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From Acs S <>
Subject Re: [Discuss] String requirements for data passed to SystemML Frames.
Date Sat, 22 Oct 2016 16:32:22 GMT
1. I don't believe we are suggesting to remove quotes. If we are following RFC 4180 based string
format, then input coming from any source to be converted to RC 4180 based string format before
any processing should occur. This will avoid exception if string is not compliant to RFC 4180
based format. We may have at least three options:    a. Make input string compliant to RFC
4180 format within code by escaping quotes etc. (No burden on user, but we need to be consistent
to avoid different output based on input source.    b. Ask user (programmer) to put data
in RFC 4180 based string format (Either through some utility we add in SystemML but user will
leverage this utility on needed input data. (User may not be happy with, as they have to do
additional steps)   c.  Output error message and exit processing (Again user may not be
happy with)   2. We know limitation of fix which is documented in code. Its unicode which
may occur in original string (token), very uncommon scenario, but possible. 
3. WRT backward compatibility of existing meta data frames. Are these meta data frames in
SystemML earlier released code? File based transform generates such meta data frames?

      From: Matthias Boehm <>
 Sent: Saturday, October 22, 2016 3:23 AM
 Subject: Re: [Discuss] String requirements for data passed to SystemML Frames.
ok let me clarify a couple of things and provide an easy solution that 
resolves this issue altogether.

1) Escaping: transformencode, transformdecode, and transformapply do not 
remove quotes to provide easy to understand semantics. If users want to 
match strings with different escaping policies to the same entry it's 
the user's responsibility to handle the unquoting. The nice side effect 
is that transformencode/transformapply and transformdecode are truly 
inverse operations, at least for reversible transformations like 
recoding and dummy coding.

2) Metadata frames: The schema for meta data frames is a string column 
per original column where each transformation type has its special 
serialization format. For example, for recoding, we serialize distinct 
{token}{delim}{code} (one entry per row). The reason why we use the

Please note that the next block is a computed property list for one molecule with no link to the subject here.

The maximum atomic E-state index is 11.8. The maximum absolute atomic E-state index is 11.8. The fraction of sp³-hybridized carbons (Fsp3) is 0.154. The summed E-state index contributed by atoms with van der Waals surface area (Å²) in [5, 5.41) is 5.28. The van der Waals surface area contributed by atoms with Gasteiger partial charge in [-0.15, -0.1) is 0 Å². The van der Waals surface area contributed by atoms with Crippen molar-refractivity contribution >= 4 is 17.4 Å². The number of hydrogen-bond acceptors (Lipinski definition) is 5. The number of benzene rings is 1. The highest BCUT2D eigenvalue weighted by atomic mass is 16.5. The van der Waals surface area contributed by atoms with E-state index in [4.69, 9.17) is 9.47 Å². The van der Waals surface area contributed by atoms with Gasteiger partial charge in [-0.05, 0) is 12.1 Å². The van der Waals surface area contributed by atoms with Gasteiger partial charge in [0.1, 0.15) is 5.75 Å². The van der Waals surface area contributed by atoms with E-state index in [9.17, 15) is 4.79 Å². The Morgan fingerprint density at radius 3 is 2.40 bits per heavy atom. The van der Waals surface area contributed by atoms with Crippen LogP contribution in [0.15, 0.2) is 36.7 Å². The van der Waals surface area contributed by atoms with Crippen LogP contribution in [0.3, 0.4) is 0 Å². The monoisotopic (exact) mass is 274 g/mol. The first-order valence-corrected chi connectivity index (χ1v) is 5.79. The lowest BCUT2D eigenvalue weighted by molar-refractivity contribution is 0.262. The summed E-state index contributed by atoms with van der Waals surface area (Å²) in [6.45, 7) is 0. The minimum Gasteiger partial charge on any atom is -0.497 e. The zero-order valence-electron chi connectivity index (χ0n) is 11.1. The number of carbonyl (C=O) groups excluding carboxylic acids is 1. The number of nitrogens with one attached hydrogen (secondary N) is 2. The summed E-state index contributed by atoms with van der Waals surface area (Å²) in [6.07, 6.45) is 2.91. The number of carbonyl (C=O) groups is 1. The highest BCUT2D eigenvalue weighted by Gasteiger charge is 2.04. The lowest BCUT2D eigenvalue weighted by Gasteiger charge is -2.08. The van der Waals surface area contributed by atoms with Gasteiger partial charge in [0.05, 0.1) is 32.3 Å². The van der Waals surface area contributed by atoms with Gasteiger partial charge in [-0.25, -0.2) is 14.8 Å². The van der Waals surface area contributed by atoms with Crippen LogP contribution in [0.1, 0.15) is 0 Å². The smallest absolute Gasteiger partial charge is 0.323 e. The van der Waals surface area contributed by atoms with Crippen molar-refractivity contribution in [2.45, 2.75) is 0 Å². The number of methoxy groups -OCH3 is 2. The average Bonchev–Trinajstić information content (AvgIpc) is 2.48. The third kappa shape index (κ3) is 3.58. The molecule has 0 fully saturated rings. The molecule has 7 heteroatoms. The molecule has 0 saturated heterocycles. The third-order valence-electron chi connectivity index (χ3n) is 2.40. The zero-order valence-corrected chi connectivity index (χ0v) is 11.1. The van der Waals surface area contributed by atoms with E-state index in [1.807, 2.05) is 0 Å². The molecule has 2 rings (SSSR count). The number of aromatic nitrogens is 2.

quote-aware splitting on parsing this meta data is a best effort to 
handle cases where {delim} occurs inside the quoted token. A simply 
splitting on {delim} (as done in the "fix" by PR 274) would fail in this 

3) Solution: We could, however, simply flip the serialization format to 
{code}{delim}{token} which allows splitting on the first occurrence of 
{delim} because {code} is guaranteed not to include {delim}. Note that 
this would loose binary backwards compatibility to existing meta data 
frames though.


On 10/22/2016 11:14 AM, Berthold Reinwald wrote:
> Reading SystemML frames from CSV files, and splitting strings honoring
> quotes, separators, and escaping rules follows the RFC 4180
> specification ( Populating
> SystemML frames from CSV files is one way, but we can also bind and
> pass Spark DataFrames with string columns to SystemML frames. Today,
> we take the Spark DataFrame strings *as is* without any checking
> whether these string values e.g. contain quotes or separator symbols,
> and whether they are escaped accordingly. Our transform capabilities
> can deal with this situation but I am a little uneasy about the fact
> that depending on where the data strings in our frames come from, they
> comply with different rules. In the case of CSV files, the fields
> comply with RFC 4180, and in the case of Spark Dataframes, the strings
> are any Java/Scala string.
> This may or may not be an issue but I wanted to collect some thoughts on
> this topic. Things to consider are:
> - reading and writing a CSV file with and without
>  transformencode/transformdecode ... should it result in the same
>  input file?
> - through MLContext we receive a Spark Dataframe with strings, and in
>  SystemML, we write out the CSV file, and a subsequent DML script
>  wants to read the CSV file? Would you expect the CSV file to be
>  readable by SystemML? Keep in mind that the original scala/java
>  strings may not be properly escaped.
> Thoughts?
> Regards,
> Berthold Reinwald
> IBM Almaden Research Center
> office: (408) 927 2208; T/L: 457 2208
> e-mail:

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